To me it’s quite remarkable that Michael Abrash and John Carmack have been reunited at Oculus and now at Facebook. They drove much of the innovation in first person 3D games while at id Software, with games such as Doom and Quake.
I remember in the mid to late 90s that there was a whole community that wanted them to work on VR and multi-player worlds, and it just strikes that it’s a near perfect hollywood script that they would end up together again ushering in this next wave of VR.
I’ve personally been interested in VR, starting with VRML (pronounced “vermal” – and maybe the worst pronounced acronym ever), the HTML of VR – and been super excited to watch Oculus and other entrants make their debut.
When people ask me why I’m excited about VR, the way I answer it is the following: The first time I tried the Oculus it was like using a TI/99 (or Apple IIe) for the first time. In that it wasn’t perfect, and had some very clunky aspects to it, but you could instantly imagine what version 5 or 6 would be like, and how mind blowing it would be. As importantly, Oculus was the first VR device that convincingly “tricked my mind” into accepting that what I was seeing was “real”. When I did a racing demo, I tried to crash into a wall, and as hard as I tired, I couldn’t help but flinch and really felt a visceral reaction. It’s hard to explain, but I encourage anyone who hasn’t tried it yet to find a demo, or even better yet, head to a local VR meetup to see a whole bunch of demos and meet the people who are working on this cutting edge stuff.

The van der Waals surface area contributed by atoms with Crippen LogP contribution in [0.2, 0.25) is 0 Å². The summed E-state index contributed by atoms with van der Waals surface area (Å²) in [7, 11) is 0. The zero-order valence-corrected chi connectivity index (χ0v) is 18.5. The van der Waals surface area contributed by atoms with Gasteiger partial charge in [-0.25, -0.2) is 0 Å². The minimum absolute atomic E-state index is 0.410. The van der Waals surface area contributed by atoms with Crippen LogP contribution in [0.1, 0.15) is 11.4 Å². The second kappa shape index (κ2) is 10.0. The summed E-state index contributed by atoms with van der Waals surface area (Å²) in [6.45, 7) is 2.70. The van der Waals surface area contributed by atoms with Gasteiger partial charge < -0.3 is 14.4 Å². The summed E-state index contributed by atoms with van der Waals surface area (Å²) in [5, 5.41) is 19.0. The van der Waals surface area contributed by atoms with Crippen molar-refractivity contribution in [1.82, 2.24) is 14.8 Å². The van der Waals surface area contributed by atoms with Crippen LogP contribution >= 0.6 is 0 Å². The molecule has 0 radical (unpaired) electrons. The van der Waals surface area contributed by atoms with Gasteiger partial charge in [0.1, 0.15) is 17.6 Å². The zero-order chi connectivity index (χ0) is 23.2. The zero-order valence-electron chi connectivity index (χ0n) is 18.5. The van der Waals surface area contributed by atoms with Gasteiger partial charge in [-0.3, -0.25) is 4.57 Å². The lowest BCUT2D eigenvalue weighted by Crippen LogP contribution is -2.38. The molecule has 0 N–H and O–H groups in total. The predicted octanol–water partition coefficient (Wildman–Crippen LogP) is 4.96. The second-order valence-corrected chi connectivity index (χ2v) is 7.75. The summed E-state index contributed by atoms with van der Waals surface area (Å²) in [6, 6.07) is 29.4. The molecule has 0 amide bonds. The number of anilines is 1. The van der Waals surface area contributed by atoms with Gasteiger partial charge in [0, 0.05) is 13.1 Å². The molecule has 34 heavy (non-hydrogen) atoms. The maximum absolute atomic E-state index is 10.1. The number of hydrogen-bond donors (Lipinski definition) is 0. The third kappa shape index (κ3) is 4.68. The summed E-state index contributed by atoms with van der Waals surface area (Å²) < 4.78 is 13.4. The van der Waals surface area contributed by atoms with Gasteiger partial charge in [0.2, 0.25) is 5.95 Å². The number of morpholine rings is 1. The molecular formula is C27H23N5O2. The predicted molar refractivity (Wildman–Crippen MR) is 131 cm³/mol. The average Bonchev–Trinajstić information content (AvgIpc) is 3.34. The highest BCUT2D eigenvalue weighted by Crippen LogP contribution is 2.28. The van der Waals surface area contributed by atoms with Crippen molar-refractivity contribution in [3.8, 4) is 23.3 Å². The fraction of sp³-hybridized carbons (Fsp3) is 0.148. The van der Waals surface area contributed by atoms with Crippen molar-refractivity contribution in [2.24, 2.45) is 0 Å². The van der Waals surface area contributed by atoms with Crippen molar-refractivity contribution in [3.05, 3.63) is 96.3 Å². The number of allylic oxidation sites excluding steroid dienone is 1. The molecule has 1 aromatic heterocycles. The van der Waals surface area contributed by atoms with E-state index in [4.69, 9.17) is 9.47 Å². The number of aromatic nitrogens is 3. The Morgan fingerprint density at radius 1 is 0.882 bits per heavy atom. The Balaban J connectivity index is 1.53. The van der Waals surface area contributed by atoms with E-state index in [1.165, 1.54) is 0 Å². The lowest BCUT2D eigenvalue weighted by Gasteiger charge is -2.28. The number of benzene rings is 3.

Last week Abrash gave a talk at F8 on Virtual Reality, and I think it’s a must-watch to understand just why this time around VR might become a very big deal: